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The worsening employment and foreclosure situation has created an enormous “shadow inventory” of as many as 6 million homes that are not for sale right now but are likely to deluge the market as banks put them up for sale in coming months, analysts estimate.

Mr. Lee said it would take a year and a half to sell all those homes, on top of already plump inventories of more than 4 million existing homes for sale.

The huge overhang of bad debts and foreclosures will weigh on the housing market for a long time, he said.

“It could take years for the housing sector - especially the home-building industry - to recover to normal operating conditions,” he said.

Despite the great magnitude of the housing and debt crisis, which plunged the United States and global economy into the worst recession since World War II, many people continue to underestimate the extent of the damage or comprehend how long it will take for the markets to return to anything like normal, said Whitney Tilson, an executive at T2 Partners LLC and co-author of a book on the mortgage meltdown and housing crisis.

“The collapse of the U.S. housing market, the world’s largest debt market, is the defining economic event of our lifetimes,” he said. The large drop in housing prices after the bubble burst rivaled that of the Great Depression and has major consequences that are still playing out and will depress the market for some time, he said.

Mr. Tilson expects an additional 10 percent drop in home prices by next spring - which, coming on top of the more than 30 percent average decline already seen across the country, would bring prices in line with the historical trend for home prices in the United States.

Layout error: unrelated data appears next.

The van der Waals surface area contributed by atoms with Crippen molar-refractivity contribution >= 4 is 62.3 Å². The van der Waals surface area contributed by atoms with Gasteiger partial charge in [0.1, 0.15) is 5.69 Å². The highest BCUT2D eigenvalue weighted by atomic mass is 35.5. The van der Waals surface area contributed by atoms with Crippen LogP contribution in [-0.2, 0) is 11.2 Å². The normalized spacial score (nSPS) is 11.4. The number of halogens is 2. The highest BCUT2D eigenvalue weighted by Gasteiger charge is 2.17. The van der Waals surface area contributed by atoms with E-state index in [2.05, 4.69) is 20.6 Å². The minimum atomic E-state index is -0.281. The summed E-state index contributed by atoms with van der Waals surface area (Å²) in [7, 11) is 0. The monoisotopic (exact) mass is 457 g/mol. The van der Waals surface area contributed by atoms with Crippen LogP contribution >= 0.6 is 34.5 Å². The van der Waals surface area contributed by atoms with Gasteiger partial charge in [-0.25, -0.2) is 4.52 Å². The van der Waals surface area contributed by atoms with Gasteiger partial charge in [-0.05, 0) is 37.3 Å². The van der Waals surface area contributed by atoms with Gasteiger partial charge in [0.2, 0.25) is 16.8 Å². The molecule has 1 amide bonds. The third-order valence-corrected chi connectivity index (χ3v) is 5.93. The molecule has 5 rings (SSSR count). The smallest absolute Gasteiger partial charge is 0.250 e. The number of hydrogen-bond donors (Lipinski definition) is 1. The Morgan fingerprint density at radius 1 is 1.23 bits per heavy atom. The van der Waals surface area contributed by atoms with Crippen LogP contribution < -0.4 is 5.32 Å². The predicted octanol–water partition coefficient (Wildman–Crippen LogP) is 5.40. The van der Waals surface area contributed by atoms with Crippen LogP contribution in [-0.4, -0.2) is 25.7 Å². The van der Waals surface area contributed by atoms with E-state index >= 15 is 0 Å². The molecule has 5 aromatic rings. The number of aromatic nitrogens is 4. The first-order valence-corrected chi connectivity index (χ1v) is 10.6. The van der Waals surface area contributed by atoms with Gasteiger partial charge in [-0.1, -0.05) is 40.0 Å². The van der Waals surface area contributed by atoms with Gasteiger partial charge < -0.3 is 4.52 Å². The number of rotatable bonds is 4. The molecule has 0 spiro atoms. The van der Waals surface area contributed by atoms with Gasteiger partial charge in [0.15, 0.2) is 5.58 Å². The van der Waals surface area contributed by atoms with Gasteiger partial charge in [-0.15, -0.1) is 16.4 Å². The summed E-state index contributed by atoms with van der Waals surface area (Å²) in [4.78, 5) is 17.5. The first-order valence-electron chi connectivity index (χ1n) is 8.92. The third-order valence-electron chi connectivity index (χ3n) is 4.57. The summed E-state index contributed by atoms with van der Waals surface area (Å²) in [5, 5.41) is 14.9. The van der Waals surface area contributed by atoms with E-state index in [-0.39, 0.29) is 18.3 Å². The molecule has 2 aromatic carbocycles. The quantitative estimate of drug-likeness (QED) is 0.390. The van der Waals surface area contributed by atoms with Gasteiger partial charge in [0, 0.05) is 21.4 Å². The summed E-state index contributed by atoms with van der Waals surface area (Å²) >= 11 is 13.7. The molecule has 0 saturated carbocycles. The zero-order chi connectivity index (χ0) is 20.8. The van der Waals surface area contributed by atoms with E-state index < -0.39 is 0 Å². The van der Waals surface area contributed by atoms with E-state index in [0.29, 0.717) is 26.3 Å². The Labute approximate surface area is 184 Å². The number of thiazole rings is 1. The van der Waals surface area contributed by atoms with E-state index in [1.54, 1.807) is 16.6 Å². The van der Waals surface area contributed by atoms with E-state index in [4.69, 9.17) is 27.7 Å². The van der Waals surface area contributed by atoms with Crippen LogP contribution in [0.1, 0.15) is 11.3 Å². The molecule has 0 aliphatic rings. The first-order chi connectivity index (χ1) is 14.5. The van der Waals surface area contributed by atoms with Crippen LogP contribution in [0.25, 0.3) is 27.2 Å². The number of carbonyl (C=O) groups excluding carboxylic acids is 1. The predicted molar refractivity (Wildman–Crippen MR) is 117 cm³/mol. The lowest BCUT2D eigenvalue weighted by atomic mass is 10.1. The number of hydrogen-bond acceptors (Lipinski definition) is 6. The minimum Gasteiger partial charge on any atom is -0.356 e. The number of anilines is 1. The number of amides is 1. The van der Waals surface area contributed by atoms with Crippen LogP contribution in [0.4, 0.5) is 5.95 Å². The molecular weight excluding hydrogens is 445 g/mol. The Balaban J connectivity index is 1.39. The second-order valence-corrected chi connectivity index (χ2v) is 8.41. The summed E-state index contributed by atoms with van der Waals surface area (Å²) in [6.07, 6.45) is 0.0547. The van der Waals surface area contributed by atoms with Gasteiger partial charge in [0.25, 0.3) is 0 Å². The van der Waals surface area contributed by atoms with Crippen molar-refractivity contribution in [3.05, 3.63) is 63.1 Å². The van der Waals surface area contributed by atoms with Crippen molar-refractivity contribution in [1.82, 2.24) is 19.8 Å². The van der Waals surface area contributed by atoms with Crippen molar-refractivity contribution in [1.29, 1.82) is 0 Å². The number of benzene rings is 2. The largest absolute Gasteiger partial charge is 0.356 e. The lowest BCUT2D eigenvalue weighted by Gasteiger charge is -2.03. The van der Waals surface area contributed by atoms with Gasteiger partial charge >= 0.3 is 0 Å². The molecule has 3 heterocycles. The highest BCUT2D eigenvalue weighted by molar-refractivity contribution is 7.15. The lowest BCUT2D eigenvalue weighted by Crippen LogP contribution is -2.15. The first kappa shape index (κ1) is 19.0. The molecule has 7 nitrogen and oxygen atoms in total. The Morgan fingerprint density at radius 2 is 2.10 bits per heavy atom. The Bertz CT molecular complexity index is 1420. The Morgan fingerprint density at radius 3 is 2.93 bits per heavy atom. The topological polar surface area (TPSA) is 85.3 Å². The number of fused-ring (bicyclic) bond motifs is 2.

But because so many homeowners greatly increased their mortgage debt during the boom years, such a further decline in prices would be enough to wipe out all the remaining equity of most American homeowners who have outstanding mortgages, he said.

That would leave most homeowners “under water.” People who are “under water” are unable to sell their homes or refinance them without help from the government or their lenders, and as a result are far more likely to go into default or walk away from their homes, analysts say. Thus, decisions made by this vast majority of homeowners have the potential to string out the housing crisis for some time to come.

That is why “recent signs of stabilization are likely the mother of all head fakes,” Mr. Tilson said, and are largely because of the temporary support the market is receiving from Congress and the Fed. He estimates that the nation is only about halfway though processing the tidal wave of defaults and foreclosures spawned by unemployment and the housing crisis.

That means the dire conditions that led to large-scale government intervention will continue for some time, he said.

“The key question is whether housing prices will go crashing through the trend line” and fall even more than 10 percent further, he said. “This is a real possibility, though continued massive government subsidies could prevent it.”